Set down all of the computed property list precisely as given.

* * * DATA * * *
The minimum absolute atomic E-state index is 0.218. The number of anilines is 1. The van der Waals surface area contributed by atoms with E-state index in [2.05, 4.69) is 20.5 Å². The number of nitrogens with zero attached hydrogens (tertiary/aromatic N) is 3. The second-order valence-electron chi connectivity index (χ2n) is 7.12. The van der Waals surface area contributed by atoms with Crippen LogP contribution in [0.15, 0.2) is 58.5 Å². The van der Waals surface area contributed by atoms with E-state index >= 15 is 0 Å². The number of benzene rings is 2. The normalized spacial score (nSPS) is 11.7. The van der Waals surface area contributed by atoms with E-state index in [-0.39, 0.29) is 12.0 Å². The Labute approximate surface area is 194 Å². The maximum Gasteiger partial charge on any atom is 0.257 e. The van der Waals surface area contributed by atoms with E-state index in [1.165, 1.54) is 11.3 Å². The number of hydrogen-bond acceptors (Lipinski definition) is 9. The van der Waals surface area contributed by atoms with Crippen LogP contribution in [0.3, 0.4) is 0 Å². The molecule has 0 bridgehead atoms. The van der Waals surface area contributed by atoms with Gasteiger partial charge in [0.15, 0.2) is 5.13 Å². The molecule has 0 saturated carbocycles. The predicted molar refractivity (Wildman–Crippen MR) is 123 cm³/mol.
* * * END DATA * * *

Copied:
The minimum absolute atomic E-state index is 0.218. The number of anilines is 1. The van der Waals surface area contributed by atoms with E-state index in [2.05, 4.69) is 20.5 Å². The number of nitrogens with zero attached hydrogens (tertiary/aromatic N) is 3. The second-order valence-electron chi connectivity index (χ2n) is 7.12. The van der Waals surface area contributed by atoms with Crippen LogP contribution in [0.15, 0.2) is 58.5 Å². The van der Waals surface area contributed by atoms with E-state index >= 15 is 0 Å². The number of benzene rings is 2. The normalized spacial score (nSPS) is 11.7. The van der Waals surface area contributed by atoms with E-state index in [-0.39, 0.29) is 12.0 Å². The Labute approximate surface area is 194 Å². The maximum Gasteiger partial charge on any atom is 0.257 e. The van der Waals surface area contributed by atoms with E-state index in [1.165, 1.54) is 11.3 Å². The number of hydrogen-bond acceptors (Lipinski definition) is 9. The van der Waals surface area contributed by atoms with Crippen LogP contribution in [0.3, 0.4) is 0 Å². The molecule has 0 bridgehead atoms. The van der Waals surface area contributed by atoms with Gasteiger partial charge in [0.15, 0.2) is 5.13 Å². The molecule has 0 saturated carbocycles. The predicted molar refractivity (Wildman–Crippen MR) is 123 cm³/mol.